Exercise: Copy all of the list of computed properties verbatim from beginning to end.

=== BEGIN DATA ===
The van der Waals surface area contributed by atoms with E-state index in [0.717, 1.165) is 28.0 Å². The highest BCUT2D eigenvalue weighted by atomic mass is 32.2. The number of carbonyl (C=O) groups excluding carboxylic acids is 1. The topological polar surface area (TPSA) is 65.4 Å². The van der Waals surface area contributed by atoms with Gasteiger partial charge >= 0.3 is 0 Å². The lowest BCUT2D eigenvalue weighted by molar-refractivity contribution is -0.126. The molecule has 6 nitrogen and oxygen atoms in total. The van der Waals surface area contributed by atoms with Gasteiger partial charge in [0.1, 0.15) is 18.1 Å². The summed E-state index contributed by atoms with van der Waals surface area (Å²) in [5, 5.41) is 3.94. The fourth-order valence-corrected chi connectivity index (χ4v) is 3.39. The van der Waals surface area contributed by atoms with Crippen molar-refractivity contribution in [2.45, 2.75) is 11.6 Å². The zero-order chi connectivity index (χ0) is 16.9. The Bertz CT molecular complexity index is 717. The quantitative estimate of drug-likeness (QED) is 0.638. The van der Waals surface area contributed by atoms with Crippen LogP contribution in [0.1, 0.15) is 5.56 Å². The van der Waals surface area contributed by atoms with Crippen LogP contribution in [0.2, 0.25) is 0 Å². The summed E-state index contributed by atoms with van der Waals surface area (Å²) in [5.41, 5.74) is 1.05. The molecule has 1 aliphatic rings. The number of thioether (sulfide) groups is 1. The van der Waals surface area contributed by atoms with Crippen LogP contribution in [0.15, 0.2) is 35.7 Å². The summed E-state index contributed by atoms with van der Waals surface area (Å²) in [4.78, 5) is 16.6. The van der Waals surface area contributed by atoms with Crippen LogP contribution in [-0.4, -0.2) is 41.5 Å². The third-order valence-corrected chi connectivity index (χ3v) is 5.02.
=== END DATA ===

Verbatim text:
The van der Waals surface area contributed by atoms with E-state index in [0.717, 1.165) is 28.0 Å². The highest BCUT2D eigenvalue weighted by atomic mass is 32.2. The number of carbonyl (C=O) groups excluding carboxylic acids is 1. The topological polar surface area (TPSA) is 65.4 Å². The van der Waals surface area contributed by atoms with Gasteiger partial charge >= 0.3 is 0 Å². The lowest BCUT2D eigenvalue weighted by molar-refractivity contribution is -0.126. The molecule has 6 nitrogen and oxygen atoms in total. The van der Waals surface area contributed by atoms with Gasteiger partial charge in [0.1, 0.15) is 18.1 Å². The summed E-state index contributed by atoms with van der Waals surface area (Å²) in [5, 5.41) is 3.94. The fourth-order valence-corrected chi connectivity index (χ4v) is 3.39. The van der Waals surface area contributed by atoms with Crippen molar-refractivity contribution in [2.45, 2.75) is 11.6 Å². The zero-order chi connectivity index (χ0) is 16.9. The Bertz CT molecular complexity index is 717. The quantitative estimate of drug-likeness (QED) is 0.638. The van der Waals surface area contributed by atoms with Crippen LogP contribution in [0.1, 0.15) is 5.56 Å². The van der Waals surface area contributed by atoms with Crippen LogP contribution in [0.2, 0.25) is 0 Å². The summed E-state index contributed by atoms with van der Waals surface area (Å²) in [5.41, 5.74) is 1.05. The molecule has 1 aliphatic rings. The number of thioether (sulfide) groups is 1. The van der Waals surface area contributed by atoms with Crippen LogP contribution in [0.15, 0.2) is 35.7 Å². The summed E-state index contributed by atoms with van der Waals surface area (Å²) in [4.78, 5) is 16.6. The van der Waals surface area contributed by atoms with Crippen LogP contribution in [-0.4, -0.2) is 41.5 Å². The third-order valence-corrected chi connectivity index (χ3v) is 5.02.